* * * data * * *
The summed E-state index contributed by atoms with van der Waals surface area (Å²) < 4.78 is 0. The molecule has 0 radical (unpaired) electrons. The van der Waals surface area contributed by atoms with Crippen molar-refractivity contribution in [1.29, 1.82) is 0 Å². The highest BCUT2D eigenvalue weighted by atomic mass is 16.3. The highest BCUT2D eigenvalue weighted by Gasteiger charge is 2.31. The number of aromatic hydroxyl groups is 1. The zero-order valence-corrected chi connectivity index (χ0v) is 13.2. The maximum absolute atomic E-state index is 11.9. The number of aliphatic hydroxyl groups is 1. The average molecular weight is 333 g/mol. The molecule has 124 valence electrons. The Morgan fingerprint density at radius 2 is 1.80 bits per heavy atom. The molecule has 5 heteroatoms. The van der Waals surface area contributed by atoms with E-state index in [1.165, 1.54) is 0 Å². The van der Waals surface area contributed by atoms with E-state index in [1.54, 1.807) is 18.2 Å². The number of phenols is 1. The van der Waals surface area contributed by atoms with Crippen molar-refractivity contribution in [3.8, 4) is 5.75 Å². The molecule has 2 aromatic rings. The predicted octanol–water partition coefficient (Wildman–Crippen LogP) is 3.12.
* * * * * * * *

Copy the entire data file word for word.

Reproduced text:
The summed E-state index contributed by atoms with van der Waals surface area (Å²) < 4.78 is 0. The molecule has 0 radical (unpaired) electrons. The van der Waals surface area contributed by atoms with Crippen molar-refractivity contribution in [1.29, 1.82) is 0 Å². The highest BCUT2D eigenvalue weighted by atomic mass is 16.3. The highest BCUT2D eigenvalue weighted by Gasteiger charge is 2.31. The number of aromatic hydroxyl groups is 1. The zero-order valence-corrected chi connectivity index (χ0v) is 13.2. The maximum absolute atomic E-state index is 11.9. The number of aliphatic hydroxyl groups is 1. The average molecular weight is 333 g/mol. The molecule has 124 valence electrons. The Morgan fingerprint density at radius 2 is 1.80 bits per heavy atom. The molecule has 5 heteroatoms. The van der Waals surface area contributed by atoms with E-state index in [1.165, 1.54) is 0 Å². The van der Waals surface area contributed by atoms with E-state index in [1.54, 1.807) is 18.2 Å². The number of phenols is 1. The van der Waals surface area contributed by atoms with Crippen molar-refractivity contribution in [3.8, 4) is 5.75 Å². The molecule has 2 aromatic rings. The predicted octanol–water partition coefficient (Wildman–Crippen LogP) is 3.12.